On the affordability side, 250 homes will offer rents for people making at or below 80% of the area median income (AMI), which is $77,120 for a family of four. A total of 252 units will be available for a family of four earning up to $57,840, while 254 “workforce” units will be available at between 80% to 120% of the median income, or up to $115,680 for a family of four.
An AHA spokesman told The Atlanta Journal-Constitution that the aforementioned price ranges and the number of affordable units are likely to change in negotiations with the development team.
The developers also want to build 108 townhomes residents could own. Down payment assistance would be offered for 36 of them for families making up to 80% of area median income. Another 36 homes would be reserved for the workforce (80%-120% AMI), and the remaining 36 homes will be priced at the market rate.
“This is a transformational project for Northwest Atlanta that will bring affordable homes and a vibrant neighborhood back to the community,” Atlanta Mayor Andre Dickens said in a statement.
The proposal also features plans for neighborhood retail, a grocery store, recycling facility, a memorial plaza for the 1980 Daycare Explosion, and “municipal uses” only described as space for fire and police department training.
O’Connell said the AHA met with residents over 18 months to develop a plan that also has a storm water management system and an improved street network, among other measures to preserve the area’s natural environment with recreational greenspace.
All together, the project is valued at $607.4 million, AHA documents show. The AHA plans to apply for a $40 million Choice Neighborhood grant from the U.S. Department of Housing and Urban Development to support the plan. O’Connell said the developers will require more time to seek additional funding if the city does not receive the federal award.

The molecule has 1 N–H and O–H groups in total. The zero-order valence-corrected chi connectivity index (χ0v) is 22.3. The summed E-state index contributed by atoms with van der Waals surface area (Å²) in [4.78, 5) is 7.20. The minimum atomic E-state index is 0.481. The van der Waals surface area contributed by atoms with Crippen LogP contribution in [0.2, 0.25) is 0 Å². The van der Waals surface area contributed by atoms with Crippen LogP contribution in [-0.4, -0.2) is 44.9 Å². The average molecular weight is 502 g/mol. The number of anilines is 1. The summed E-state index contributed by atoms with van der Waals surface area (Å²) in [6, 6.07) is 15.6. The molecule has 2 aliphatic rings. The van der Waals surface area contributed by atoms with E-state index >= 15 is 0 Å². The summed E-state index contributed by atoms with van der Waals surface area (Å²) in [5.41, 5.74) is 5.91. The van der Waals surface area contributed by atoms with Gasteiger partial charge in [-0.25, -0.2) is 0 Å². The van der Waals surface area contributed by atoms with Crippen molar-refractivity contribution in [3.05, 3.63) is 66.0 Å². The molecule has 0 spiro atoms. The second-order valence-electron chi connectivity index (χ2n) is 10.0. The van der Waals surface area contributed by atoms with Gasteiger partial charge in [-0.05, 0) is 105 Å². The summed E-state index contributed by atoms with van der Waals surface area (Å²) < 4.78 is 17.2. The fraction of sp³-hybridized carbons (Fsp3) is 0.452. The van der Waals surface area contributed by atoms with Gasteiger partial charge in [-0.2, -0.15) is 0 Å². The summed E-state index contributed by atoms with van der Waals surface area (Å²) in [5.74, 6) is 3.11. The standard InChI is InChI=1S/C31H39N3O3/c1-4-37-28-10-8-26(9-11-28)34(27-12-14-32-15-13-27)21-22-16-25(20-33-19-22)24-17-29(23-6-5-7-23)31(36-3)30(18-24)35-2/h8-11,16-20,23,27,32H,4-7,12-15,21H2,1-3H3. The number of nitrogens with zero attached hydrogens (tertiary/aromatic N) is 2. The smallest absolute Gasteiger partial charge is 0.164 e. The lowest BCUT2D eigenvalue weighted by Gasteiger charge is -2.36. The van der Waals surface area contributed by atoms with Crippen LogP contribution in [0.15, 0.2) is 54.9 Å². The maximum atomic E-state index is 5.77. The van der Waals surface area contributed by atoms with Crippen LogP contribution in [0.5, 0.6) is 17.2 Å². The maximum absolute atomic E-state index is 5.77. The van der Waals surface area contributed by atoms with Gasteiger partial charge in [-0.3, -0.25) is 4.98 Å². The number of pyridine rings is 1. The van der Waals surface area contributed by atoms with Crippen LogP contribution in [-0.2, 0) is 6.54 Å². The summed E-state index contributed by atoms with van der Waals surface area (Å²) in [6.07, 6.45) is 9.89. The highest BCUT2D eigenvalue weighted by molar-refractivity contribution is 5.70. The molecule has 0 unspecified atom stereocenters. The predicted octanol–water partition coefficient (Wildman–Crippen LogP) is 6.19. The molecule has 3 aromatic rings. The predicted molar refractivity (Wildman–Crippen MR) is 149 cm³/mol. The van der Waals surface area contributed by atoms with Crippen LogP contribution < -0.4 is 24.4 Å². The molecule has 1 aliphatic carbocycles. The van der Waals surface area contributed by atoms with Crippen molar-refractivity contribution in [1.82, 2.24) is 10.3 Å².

Atlanta Housing’s board of commissioners unanimously voted to accept the developers’ joint proposal. Not only does this mean the agency can begin negotiations with the development team, but the AHA and the developers can also begin the work of creating a federal grant application for the project.
The AHA still has to revisit the board for approval prior to any financial transactions for the plan, such as the final contract and the submission of the federal grant application. Construction could begin between next year and 2024.
Located at 2700 Yates Drive NW, the Bowen Homes site is adjacent to the Brookview Heights neighborhood, Carey Park neighborhood, the A.D. Williams School, and several retail businesses. The housing project was built in 1962 to house 650 low-income families.
When it was first built, the Bowen community featured a public school, a library, and a daycare center. However, the AHA says Bowen residents were largely isolated from the surrounding neighborhood, creating a pocket of poverty where residents were locked out of opportunities in the city.
Soon, Bowen Homes became riddled with crime and was considered by some as one of the most dangerous places in Atlanta. Atlanta Housing razed the property in 2009 in hopes of transforming it into a mixed-use neighborhood.
The Bowen Homes site proposal is the latest development in a series of housing plans underway at the AHA. Atlanta Housing board member Duriya Farooqui urged the agency to maintain its momentum, while AHA board member Sarah Kirsch called the proposal “a work in process, in progress.”
AHA chairman Larry Stewart said in a statement that Atlanta is poised yet again to get the Choice Neighborhood grant thanks to the developers, who are being referred to as the “Bowen District Developers.”
“This project will be transformative for Northwest Atlanta and will leverage millions more in investments, jobs and opportunities for Atlanta residents,” Stewart said.
Credit: Atlanta Housing Authority
Credit: Atlanta Housing Authority